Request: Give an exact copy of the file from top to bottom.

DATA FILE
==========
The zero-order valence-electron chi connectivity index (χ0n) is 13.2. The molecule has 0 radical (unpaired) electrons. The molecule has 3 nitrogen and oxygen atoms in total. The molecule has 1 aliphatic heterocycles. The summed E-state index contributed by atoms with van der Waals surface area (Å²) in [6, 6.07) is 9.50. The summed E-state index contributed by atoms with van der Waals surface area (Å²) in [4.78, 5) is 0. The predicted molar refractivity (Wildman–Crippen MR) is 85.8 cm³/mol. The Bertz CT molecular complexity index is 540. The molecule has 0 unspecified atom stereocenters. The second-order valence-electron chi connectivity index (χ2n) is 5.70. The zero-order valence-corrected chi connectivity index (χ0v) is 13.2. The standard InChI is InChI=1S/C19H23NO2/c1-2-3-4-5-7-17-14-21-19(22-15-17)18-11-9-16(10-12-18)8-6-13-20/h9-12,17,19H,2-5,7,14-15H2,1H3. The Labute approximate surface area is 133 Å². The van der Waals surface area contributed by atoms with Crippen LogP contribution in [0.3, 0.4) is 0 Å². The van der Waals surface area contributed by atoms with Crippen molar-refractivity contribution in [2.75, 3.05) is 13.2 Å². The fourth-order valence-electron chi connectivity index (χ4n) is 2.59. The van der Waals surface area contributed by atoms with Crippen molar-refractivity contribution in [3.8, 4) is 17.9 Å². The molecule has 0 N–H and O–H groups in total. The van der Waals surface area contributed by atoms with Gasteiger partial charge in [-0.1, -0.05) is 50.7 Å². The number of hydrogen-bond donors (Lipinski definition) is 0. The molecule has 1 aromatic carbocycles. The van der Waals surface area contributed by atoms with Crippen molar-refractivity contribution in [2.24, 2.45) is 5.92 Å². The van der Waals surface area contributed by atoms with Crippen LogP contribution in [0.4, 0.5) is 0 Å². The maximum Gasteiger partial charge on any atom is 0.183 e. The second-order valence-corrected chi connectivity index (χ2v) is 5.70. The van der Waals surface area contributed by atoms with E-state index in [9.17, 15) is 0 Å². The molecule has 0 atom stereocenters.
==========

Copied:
The zero-order valence-electron chi connectivity index (χ0n) is 13.2. The molecule has 0 radical (unpaired) electrons. The molecule has 3 nitrogen and oxygen atoms in total. The molecule has 1 aliphatic heterocycles. The summed E-state index contributed by atoms with van der Waals surface area (Å²) in [6, 6.07) is 9.50. The summed E-state index contributed by atoms with van der Waals surface area (Å²) in [4.78, 5) is 0. The predicted molar refractivity (Wildman–Crippen MR) is 85.8 cm³/mol. The Bertz CT molecular complexity index is 540. The molecule has 0 unspecified atom stereocenters. The second-order valence-electron chi connectivity index (χ2n) is 5.70. The zero-order valence-corrected chi connectivity index (χ0v) is 13.2. The standard InChI is InChI=1S/C19H23NO2/c1-2-3-4-5-7-17-14-21-19(22-15-17)18-11-9-16(10-12-18)8-6-13-20/h9-12,17,19H,2-5,7,14-15H2,1H3. The Labute approximate surface area is 133 Å². The van der Waals surface area contributed by atoms with Crippen LogP contribution in [0.3, 0.4) is 0 Å². The van der Waals surface area contributed by atoms with Crippen molar-refractivity contribution in [2.75, 3.05) is 13.2 Å². The fourth-order valence-electron chi connectivity index (χ4n) is 2.59. The van der Waals surface area contributed by atoms with Crippen molar-refractivity contribution in [3.8, 4) is 17.9 Å². The molecule has 0 N–H and O–H groups in total. The van der Waals surface area contributed by atoms with Gasteiger partial charge in [-0.1, -0.05) is 50.7 Å². The number of hydrogen-bond donors (Lipinski definition) is 0. The molecule has 1 aromatic carbocycles. The van der Waals surface area contributed by atoms with Crippen molar-refractivity contribution in [2.24, 2.45) is 5.92 Å². The van der Waals surface area contributed by atoms with Crippen LogP contribution in [0.4, 0.5) is 0 Å². The maximum Gasteiger partial charge on any atom is 0.183 e. The second-order valence-corrected chi connectivity index (χ2v) is 5.70. The van der Waals surface area contributed by atoms with E-state index in [9.17, 15) is 0 Å². The molecule has 0 atom stereocenters.